For all four countries, socio-cultural dimensions used in this study predicted leadership styles, but accounted for a small portion of variance with the exception of the relationship between the four cultural dimensions and the management by- exception leadership style. This could suggest two possibilities. First, some other factors could have stronger effects on leadership than the socio-cultural dimensions.

In contrast to this approach, Triandis and his colleagues proposed that individualism and collectivism are unique constructs and need to be split into separate continua. This proposition was supported by recent cross-cultural research Earley and Gibson ; Ralston et al.

Additionally, both individualism and collectivism may be multifaceted dimensions consisting of more than one component Triandis Further, since the relationships between leadership and national culture dimensions were not that strong, we need to continue the investigation of the interface of leadership and culture on other levels.

For example, organizational, industry, and professional cultures could be playing more important roles in shaping the leadership behavior than country-level culture. Large-scale surveys such as this one are subject to a number of limitations that need to be kept in mind when interpreting the results.

First, with all country-level research this study shares the limitation of likely sampling bias. Although measures were taken to reduce measurement error through the use of native-language instruments and local research teams who administered the survey, distortions of the findings due to convenience sampling are likely. Thus, the results reported here represent the respondents and not their countries. Second, the study did not take into account the political realities of conducting social science research in countries with long authoritarian histories which present the likelihood of further response bias.

Third, the results are likely to be influenced by single-method and single-source bias, another limitation of large-scale survey research. Finally, this study was designed in an ethic fashion, using existing and established measurement instruments to assess constructs such as leadership and culture that quite possibly have highly situational and temporal aspects not captured here.

This is an especially important limitation for the broad and under-specified constructs of culture and leadership that, to date, lack underlying unified theories and models Ardichvili, Experimental studies exploring implicit leadership theory have found that people use categorization processes when forming leadership perceptions. They match a target person against a cognitive prototype that contains characteristic leader attributes and someone recognized as a leader is also perceived to be more powerful and in??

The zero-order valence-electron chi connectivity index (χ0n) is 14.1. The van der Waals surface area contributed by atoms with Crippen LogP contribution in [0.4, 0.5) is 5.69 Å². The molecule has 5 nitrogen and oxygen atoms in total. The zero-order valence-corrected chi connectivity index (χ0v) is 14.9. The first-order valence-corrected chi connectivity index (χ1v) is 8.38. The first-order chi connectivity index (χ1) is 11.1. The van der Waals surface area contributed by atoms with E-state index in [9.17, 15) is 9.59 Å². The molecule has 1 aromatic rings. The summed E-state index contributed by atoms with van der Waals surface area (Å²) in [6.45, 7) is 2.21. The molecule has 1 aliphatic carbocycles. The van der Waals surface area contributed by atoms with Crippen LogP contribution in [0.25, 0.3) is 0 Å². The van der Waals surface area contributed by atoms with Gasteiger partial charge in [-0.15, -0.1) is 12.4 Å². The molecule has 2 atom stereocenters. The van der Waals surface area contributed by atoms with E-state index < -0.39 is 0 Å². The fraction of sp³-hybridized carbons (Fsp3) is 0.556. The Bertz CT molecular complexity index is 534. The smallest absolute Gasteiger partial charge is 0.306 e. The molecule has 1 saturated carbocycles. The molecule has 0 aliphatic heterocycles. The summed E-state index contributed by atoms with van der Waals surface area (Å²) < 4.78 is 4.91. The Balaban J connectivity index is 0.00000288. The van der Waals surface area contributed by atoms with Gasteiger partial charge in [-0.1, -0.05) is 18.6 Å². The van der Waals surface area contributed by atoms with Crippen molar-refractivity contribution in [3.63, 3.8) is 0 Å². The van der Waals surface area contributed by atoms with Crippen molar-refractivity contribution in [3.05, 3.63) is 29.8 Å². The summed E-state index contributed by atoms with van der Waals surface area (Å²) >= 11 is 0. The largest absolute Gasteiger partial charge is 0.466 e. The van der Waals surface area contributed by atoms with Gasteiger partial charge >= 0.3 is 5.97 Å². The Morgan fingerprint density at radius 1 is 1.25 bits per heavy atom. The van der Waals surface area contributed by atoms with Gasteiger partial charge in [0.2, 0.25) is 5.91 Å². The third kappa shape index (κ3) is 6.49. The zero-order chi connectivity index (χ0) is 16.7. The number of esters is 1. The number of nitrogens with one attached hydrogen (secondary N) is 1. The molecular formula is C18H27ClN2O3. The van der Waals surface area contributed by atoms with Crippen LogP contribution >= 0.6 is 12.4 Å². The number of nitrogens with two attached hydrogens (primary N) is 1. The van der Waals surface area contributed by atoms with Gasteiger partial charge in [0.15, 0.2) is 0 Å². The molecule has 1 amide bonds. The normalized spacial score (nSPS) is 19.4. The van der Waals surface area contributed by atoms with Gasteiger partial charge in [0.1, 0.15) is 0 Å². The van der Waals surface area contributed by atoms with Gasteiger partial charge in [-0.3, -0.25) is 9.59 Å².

Culturally endorsed differences in leadership concepts can affect the reactions of others to a foreign manager in a way that impedes cross-cultural leadership success. The more leadership concepts between foreign managers and relevant attributers in a host country differ, the less the likelihood that cross-cultural leadership will be accepted and effective.

Generally, cross-cultural research suggests that culture can influence leadership concepts. The cultural similarity of countries which are geographically close to each other can be seen to be the result of a spread of cultural values through geopolitical developments in history.

Language contains meanings and values which influence the development and maintenance of schemata and prototypes related to job behavior and leadership.

Some countries also share religions, for example, the Latin European cluster is predominantly Catholic. Common religious beliefs are associated with common norms and values in society and at work. Last but not least, the degree of modernity, for example, in economic development e. Societies today are experiencing significant changes potentially as far reaching as the transition from agricultural to industrial societies. The new society — variously called information society, knowledge society or networked society — is marked by four key structural changes reshaping leadership [Masuda; Bell; Castells]: ICTs ; accelerated globalization; a shift toward knowledge as the central factor of production i.

As a result, a post industrial digital age style of leadership is emerging characterized by stronger horizontal linkages among elites across different sectors and even different countries, especially government leaders, private entrepreneurs and executives, researchers and civil society leaders Goethals.